Sandy's workshop was really beneficial in helping me reach clarity on a way that the Chamber could listen to what our members want, and deliver that in a way which would demonstrate value & benefit. And so the DACC123 Member Promise was born - thanks Sandy
Tall, bearded and opinionated. He was the most challenging person I’ve ever had to manage. Even after taking a year’s ‘sabbatical’ to serve a driving ban, the company took him straight back. That’s how good he was.
Because Archie was a wonderful salesman. And a decent person. He spoke and he listened, with the perfect blend of assertiveness and empathy.
But one dreary Monday morning, Archie surprised even me when he opted to pitch me one of his own ‘inventions’. Needless to say, I was intrigued - if not immediately convinced - by ‘The Daft Laddie Approach’. Was this a soft-skilled revelation - or was the clue in the name?
Who is The Daft Laddie?
One of the privileges and joys of running a sales team is getting the chance to work with, and learn from, so many talented salespeople.
I tried to count them the other day, in the interests of this post and had to give up at 600! And that’s not counting the salespeople who’ve attended my Sales Coach Scot sales training sessions or the conferences where I’ve presented.
But I have to say, I learned a lot from Archie. He was the kind of guy who could so easily have looked scruffy - with his beard and his lanky stature. But you could tell he was a committed salesperson because he was always immaculately turned out. And like all consistently successful salespeople, Archie knew that he had to really understand his customer if his pitch was to stand a chance. He understood that it is more important to listen to a customer than to talk.
And this was the topic for our in-car discussion that day.
The Daft Laddie Approach to Listening
“...and that’s why I always advocate my ‘daft laddie’ approach to listening, Sandy".
I had never heard of this. But Archie, in his infinite wisdom, claimed to have invented this type of selling.
"I really want the customer to tell me all about their business. Yes - I already know a lot about them, I’ve done my research. But if I keep butting in with commital phrases like,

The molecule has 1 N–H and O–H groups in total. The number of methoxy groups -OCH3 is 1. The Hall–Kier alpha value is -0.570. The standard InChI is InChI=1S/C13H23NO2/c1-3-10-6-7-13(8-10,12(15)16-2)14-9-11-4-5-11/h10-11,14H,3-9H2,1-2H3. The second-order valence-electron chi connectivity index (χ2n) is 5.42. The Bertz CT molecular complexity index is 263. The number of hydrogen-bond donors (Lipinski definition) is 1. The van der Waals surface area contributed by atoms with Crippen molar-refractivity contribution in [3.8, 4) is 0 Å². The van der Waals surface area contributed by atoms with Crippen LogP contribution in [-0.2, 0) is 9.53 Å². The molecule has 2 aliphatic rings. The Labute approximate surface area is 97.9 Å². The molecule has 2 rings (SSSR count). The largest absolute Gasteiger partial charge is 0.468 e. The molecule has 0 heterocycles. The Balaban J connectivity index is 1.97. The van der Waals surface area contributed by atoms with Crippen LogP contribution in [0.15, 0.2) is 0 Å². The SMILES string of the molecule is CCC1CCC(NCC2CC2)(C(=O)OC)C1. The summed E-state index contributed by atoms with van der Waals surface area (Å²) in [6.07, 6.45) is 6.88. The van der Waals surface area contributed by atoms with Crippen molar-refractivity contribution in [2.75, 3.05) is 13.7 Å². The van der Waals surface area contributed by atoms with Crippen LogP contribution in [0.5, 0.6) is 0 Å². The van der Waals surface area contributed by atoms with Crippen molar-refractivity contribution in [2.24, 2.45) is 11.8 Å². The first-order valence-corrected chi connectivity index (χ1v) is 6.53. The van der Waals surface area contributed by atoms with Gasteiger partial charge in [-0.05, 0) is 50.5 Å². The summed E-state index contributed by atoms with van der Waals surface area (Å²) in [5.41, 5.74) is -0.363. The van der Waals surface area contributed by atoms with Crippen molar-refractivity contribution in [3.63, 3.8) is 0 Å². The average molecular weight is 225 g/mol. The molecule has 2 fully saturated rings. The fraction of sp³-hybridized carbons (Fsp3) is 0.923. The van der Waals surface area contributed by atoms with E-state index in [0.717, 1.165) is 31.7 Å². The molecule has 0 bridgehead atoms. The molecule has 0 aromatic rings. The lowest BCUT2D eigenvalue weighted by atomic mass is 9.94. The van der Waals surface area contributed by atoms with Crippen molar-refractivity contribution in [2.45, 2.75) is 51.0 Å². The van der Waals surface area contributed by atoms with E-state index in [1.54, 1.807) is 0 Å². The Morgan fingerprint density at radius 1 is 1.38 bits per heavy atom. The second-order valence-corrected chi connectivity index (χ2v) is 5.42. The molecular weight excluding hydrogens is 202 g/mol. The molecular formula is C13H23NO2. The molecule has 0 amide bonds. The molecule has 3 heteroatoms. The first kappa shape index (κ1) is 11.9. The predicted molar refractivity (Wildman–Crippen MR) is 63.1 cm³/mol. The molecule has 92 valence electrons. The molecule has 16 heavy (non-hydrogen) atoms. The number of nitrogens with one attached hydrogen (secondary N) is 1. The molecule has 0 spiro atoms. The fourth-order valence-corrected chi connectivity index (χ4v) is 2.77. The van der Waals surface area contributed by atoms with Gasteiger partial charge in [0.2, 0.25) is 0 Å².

"Oh yes, I know that" or “Yes, I read that on your website” - there’s a danger that they’ll then assume I know more than I do. Then I’m in real trouble. Because I’m going to miss out on those real nuggets of information that I’m really after.
Of course, the last thing I want to do is look like I haven’t done my research. Or worse, give the impression that I’m not interested in their business.
But it's a fine balance. That’s why let the customer tell me everything - even the stuff that I already know - to make sure I take away as much information as humanly possible from that meeting.”
Why Does It Work So Well?
Archie went on to sell me the inner workings of his theory (in his own, unique style, of course!).
“People love to talk about themselves. And it’s so rare that friends and colleagues really listen. So, that’s what I give them - a genuinely interested ear. Because I DO care about what they have to say.
By the time I come to present, they know this is not a one-man-show. It’s a conversation. And the customer is more likely to be in a buying frame of mind.”
Archie went on to present his ‘Daft Laddie Approach’ to the team, at our next sales meeting. The others really took his point on board (probably thanks to Archie’s passionate presentation as much as the pertinence of his theory) and I saw it reflected not only in our sales figures but in the feedback from our customers.
Changing your approach to selling has the potential to change the way your customers feel about you and your organisation. Treat your customers with respect and empathy and you will set yourself apart from your competitors. Your customers will feel different about you, without always knowing why. The difference is listening.
And oh, you might even feel like a better human being, too.
Selling Skills to Practice: Active Listening
It’s easy to forget that sales skills aren’t all about getting our point across. Active listening is one of the key selling skills that I teach in my Sales Coach Scot workshops. And just like all the skills essential for effective selling, you can perfect your listening skills with the right coaching and regular practice. Get in touch to book a sales skills training day for your team.